Tewan Suwanich, Imad Sheiban, et al
A 49-year-old male with a history of prior coronary bypass graft surgery three months before came back with typical anginal chest pain on exertion. His angina was classified as grade III according to the Canadian Cardiovascular Society grading system. The risk factor for coronary artery disease in this patient was smoking. However, he had stopped smoking after the bypass surgery. An exercise stress test showed a positive result with horizontal ST depression in II, III, aVF, V4, V5, and V6 at low workload. His medications included aspirin 325 mg daily, simvastatin 20 mg daily, and atenolol 50 mg daily. Coronary angiography showed a 95% stenosis at the trifurcation of the left main coronary artery (LMCA) involving the ostium of the left anterior descending artery (LAD), the left circumflex artery (LCX), and the ramus intermedius (RI). The angulation between the left main artery and the left circumflex artery was nearly 90 degrees (Figure 1, Moving image 1). The internal mammary artery was diffusely diseased without antegrade flow into the LAD (Figure 2, Moving image 2). The saphenous grafts to the diagonal branch and the posterior descending artery were patent. Graft to the LCX was not found. He declined re-operation. His healthcare payment did not cover rotational atherectomy.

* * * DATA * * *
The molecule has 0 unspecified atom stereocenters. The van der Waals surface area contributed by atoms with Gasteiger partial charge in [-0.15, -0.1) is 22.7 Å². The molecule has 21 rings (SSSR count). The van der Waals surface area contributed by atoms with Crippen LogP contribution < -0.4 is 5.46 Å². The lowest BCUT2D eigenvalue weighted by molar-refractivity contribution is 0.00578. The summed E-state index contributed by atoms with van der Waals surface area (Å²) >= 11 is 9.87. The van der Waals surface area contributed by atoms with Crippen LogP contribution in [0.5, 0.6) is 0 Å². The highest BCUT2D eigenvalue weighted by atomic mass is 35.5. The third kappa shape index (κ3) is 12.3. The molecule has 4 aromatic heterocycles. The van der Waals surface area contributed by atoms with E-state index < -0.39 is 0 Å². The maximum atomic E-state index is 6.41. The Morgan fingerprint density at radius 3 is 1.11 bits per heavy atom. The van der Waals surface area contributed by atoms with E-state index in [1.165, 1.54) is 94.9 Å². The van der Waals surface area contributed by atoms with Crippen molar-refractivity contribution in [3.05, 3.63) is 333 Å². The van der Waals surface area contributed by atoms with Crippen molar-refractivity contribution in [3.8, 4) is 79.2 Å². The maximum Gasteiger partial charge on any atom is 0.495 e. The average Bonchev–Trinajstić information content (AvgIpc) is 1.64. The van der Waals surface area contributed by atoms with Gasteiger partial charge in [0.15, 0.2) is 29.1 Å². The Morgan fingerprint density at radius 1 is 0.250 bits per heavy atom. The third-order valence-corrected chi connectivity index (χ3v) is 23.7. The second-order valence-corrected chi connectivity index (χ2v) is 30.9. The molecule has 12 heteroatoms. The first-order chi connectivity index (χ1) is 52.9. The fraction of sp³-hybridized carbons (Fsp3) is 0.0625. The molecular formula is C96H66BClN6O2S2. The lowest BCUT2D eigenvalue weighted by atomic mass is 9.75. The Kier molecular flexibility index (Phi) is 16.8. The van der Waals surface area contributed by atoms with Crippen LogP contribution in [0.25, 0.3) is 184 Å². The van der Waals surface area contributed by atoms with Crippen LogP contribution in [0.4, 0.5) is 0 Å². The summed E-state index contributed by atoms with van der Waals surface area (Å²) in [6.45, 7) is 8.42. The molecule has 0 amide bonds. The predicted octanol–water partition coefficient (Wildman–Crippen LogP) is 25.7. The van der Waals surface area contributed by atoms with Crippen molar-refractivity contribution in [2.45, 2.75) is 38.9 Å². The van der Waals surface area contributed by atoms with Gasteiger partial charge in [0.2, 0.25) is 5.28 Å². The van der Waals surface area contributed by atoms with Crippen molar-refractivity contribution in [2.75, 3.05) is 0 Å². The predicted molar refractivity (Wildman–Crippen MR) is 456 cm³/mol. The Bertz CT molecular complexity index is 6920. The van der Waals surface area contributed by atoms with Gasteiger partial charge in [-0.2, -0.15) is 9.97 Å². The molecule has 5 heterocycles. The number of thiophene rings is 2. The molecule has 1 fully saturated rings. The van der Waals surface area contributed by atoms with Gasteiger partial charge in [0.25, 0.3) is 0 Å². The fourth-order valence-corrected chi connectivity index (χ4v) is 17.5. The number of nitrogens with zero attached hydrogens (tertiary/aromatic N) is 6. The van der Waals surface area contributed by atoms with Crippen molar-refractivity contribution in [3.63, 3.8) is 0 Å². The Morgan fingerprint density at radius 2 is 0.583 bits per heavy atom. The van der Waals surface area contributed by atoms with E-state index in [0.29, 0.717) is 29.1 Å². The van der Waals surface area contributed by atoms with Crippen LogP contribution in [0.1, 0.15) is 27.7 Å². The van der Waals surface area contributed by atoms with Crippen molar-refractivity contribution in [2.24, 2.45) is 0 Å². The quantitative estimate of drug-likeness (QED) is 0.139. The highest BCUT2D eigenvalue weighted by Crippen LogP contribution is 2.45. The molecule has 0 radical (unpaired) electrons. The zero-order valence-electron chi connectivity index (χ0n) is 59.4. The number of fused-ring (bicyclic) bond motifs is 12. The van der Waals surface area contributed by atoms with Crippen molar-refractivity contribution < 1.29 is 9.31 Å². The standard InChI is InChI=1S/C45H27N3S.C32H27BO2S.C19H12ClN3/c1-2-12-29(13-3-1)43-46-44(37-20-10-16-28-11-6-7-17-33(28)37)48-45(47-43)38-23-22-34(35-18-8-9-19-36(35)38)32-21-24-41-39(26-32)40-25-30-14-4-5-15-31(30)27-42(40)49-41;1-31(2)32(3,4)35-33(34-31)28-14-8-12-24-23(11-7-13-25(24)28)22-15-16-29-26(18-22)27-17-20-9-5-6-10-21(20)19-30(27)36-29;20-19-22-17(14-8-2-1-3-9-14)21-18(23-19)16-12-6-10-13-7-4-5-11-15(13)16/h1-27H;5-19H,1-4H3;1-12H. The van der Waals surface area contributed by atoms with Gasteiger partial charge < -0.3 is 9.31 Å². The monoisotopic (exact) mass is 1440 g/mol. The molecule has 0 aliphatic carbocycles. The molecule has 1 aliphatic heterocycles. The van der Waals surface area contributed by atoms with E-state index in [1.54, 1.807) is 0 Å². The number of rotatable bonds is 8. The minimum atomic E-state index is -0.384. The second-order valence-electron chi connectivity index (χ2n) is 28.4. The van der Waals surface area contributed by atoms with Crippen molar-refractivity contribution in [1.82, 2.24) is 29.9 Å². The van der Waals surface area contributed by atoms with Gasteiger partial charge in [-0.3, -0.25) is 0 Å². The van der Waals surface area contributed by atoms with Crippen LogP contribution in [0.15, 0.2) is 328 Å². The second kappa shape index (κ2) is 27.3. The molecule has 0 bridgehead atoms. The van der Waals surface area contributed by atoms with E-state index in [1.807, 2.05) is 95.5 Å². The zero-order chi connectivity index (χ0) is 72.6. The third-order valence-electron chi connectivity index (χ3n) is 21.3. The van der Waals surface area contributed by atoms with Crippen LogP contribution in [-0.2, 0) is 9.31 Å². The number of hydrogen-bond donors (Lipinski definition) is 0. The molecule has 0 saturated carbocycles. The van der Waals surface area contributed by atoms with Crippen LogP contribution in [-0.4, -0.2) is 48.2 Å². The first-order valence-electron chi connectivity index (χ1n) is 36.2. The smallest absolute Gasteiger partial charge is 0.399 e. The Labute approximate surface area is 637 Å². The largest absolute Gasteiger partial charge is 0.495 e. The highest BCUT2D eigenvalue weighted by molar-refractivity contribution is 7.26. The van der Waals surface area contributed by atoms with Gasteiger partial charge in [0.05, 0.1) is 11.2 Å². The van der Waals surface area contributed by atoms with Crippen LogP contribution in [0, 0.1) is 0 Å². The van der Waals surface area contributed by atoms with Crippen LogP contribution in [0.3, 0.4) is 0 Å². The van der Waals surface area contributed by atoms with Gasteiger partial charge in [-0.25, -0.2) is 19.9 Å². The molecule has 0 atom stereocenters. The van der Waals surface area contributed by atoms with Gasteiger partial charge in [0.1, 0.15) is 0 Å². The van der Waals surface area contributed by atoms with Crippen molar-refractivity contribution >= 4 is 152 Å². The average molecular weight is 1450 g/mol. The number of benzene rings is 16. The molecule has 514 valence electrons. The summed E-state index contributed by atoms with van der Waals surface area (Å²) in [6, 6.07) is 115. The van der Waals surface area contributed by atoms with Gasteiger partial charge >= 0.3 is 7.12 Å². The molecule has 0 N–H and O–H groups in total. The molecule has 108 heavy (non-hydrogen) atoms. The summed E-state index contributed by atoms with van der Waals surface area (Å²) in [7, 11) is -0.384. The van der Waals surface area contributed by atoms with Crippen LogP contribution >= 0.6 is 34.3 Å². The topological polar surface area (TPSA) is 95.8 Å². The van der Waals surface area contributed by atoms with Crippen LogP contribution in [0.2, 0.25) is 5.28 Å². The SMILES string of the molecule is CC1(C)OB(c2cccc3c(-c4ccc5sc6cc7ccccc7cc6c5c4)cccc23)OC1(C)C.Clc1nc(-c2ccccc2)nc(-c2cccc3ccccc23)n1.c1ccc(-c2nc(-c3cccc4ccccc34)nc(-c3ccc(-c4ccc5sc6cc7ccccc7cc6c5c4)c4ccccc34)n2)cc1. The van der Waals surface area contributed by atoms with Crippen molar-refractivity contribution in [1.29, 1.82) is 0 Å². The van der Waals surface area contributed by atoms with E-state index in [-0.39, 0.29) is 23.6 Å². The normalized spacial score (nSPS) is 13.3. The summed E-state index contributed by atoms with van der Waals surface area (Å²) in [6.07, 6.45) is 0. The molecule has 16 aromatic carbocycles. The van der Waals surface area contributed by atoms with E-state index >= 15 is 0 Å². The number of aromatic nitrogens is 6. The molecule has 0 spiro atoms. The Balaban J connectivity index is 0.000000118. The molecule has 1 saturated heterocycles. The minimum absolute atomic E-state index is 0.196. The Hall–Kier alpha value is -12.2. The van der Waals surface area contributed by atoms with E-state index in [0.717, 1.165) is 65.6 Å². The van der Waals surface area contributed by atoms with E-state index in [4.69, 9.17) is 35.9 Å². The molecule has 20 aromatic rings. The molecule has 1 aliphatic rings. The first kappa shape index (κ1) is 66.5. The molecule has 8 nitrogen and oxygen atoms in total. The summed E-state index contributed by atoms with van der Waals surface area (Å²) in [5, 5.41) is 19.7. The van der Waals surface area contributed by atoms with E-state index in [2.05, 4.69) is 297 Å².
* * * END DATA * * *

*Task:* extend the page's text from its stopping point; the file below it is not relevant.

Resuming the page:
Moving image 1. Coronary angiogram showing a 95% stenosis at the trifurcation of LMCA involving the ostium of the LAD, the LCX, and the RI branch with angulation between the LMCA and the LCX of nearly 90 degrees.
Moving image 2. The diffusely diseased internal mammary artery without antegrade flow into the LAD.
Moving image 3. Balloon inflated again in the LAD beyond the lesion and pulled back against the plaque towards the guiding catheter in an attempt to change the angulation between the LMCA and the LCX.
Moving image 4. Balloon inflated again in the RI and pulled back towards the guiding catheter in an attempt to reduce the RI-LCX angle.
Moving image 5. Final angiogram showing TIMI 3 flow in all branches with no dissection demonstrated.